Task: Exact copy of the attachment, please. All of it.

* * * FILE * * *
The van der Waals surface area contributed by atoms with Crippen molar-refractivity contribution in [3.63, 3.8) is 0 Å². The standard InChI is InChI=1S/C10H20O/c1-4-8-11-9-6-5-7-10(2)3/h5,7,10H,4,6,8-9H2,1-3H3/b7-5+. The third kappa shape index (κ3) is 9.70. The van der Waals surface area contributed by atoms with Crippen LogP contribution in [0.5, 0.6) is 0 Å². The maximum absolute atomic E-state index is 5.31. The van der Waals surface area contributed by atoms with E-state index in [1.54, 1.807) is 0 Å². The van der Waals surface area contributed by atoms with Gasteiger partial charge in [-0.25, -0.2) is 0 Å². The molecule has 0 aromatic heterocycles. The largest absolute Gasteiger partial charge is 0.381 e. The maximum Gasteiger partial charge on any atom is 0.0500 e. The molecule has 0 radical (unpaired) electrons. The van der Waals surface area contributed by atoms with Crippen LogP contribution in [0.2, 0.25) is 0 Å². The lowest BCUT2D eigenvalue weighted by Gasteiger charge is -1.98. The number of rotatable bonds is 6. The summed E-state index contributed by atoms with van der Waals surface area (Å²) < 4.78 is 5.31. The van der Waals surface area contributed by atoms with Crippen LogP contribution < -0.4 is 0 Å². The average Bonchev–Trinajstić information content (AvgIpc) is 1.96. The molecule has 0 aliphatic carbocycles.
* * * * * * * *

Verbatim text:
The van der Waals surface area contributed by atoms with Crippen molar-refractivity contribution in [3.63, 3.8) is 0 Å². The standard InChI is InChI=1S/C10H20O/c1-4-8-11-9-6-5-7-10(2)3/h5,7,10H,4,6,8-9H2,1-3H3/b7-5+. The third kappa shape index (κ3) is 9.70. The van der Waals surface area contributed by atoms with Crippen LogP contribution in [0.5, 0.6) is 0 Å². The maximum absolute atomic E-state index is 5.31. The van der Waals surface area contributed by atoms with E-state index in [1.54, 1.807) is 0 Å². The van der Waals surface area contributed by atoms with Gasteiger partial charge in [-0.25, -0.2) is 0 Å². The molecule has 0 aromatic heterocycles. The largest absolute Gasteiger partial charge is 0.381 e. The maximum Gasteiger partial charge on any atom is 0.0500 e. The molecule has 0 radical (unpaired) electrons. The van der Waals surface area contributed by atoms with Crippen LogP contribution in [0.2, 0.25) is 0 Å². The lowest BCUT2D eigenvalue weighted by Gasteiger charge is -1.98. The number of rotatable bonds is 6. The summed E-state index contributed by atoms with van der Waals surface area (Å²) < 4.78 is 5.31. The van der Waals surface area contributed by atoms with Crippen LogP contribution < -0.4 is 0 Å². The average Bonchev–Trinajstić information content (AvgIpc) is 1.96. The molecule has 0 aliphatic carbocycles.